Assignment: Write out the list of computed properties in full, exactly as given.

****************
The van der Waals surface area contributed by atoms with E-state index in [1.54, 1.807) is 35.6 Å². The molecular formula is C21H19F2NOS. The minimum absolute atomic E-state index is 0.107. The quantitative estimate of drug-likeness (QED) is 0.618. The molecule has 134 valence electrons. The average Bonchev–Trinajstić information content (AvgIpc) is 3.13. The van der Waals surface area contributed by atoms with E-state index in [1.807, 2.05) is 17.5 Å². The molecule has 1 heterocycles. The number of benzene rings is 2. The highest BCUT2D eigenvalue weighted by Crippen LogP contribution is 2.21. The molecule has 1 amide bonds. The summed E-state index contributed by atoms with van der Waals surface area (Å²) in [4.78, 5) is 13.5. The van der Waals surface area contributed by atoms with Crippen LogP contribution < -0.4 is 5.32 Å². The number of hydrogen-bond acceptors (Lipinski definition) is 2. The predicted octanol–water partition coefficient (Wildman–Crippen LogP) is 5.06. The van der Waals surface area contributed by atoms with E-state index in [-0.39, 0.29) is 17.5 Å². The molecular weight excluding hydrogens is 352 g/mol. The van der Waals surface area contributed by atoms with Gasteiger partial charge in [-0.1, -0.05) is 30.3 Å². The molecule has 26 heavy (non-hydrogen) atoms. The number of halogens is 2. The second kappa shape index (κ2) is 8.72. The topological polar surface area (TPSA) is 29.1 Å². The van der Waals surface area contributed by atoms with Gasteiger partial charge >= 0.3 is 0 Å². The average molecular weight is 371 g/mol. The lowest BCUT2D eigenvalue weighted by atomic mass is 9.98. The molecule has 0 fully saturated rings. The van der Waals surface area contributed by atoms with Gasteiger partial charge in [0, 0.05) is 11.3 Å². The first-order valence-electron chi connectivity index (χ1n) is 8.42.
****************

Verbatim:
The van der Waals surface area contributed by atoms with E-state index in [1.54, 1.807) is 35.6 Å². The molecular formula is C21H19F2NOS. The minimum absolute atomic E-state index is 0.107. The quantitative estimate of drug-likeness (QED) is 0.618. The molecule has 134 valence electrons. The average Bonchev–Trinajstić information content (AvgIpc) is 3.13. The van der Waals surface area contributed by atoms with E-state index in [1.807, 2.05) is 17.5 Å². The molecule has 1 heterocycles. The number of benzene rings is 2. The highest BCUT2D eigenvalue weighted by Crippen LogP contribution is 2.21. The molecule has 1 amide bonds. The summed E-state index contributed by atoms with van der Waals surface area (Å²) in [4.78, 5) is 13.5. The van der Waals surface area contributed by atoms with Crippen LogP contribution < -0.4 is 5.32 Å². The number of hydrogen-bond acceptors (Lipinski definition) is 2. The predicted octanol–water partition coefficient (Wildman–Crippen LogP) is 5.06. The van der Waals surface area contributed by atoms with E-state index in [-0.39, 0.29) is 17.5 Å². The molecular weight excluding hydrogens is 352 g/mol. The van der Waals surface area contributed by atoms with Gasteiger partial charge in [-0.1, -0.05) is 30.3 Å². The molecule has 26 heavy (non-hydrogen) atoms. The number of halogens is 2. The second kappa shape index (κ2) is 8.72. The topological polar surface area (TPSA) is 29.1 Å². The van der Waals surface area contributed by atoms with Gasteiger partial charge >= 0.3 is 0 Å². The average molecular weight is 371 g/mol. The lowest BCUT2D eigenvalue weighted by atomic mass is 9.98. The molecule has 0 fully saturated rings. The van der Waals surface area contributed by atoms with Gasteiger partial charge in [0, 0.05) is 11.3 Å². The first-order valence-electron chi connectivity index (χ1n) is 8.42.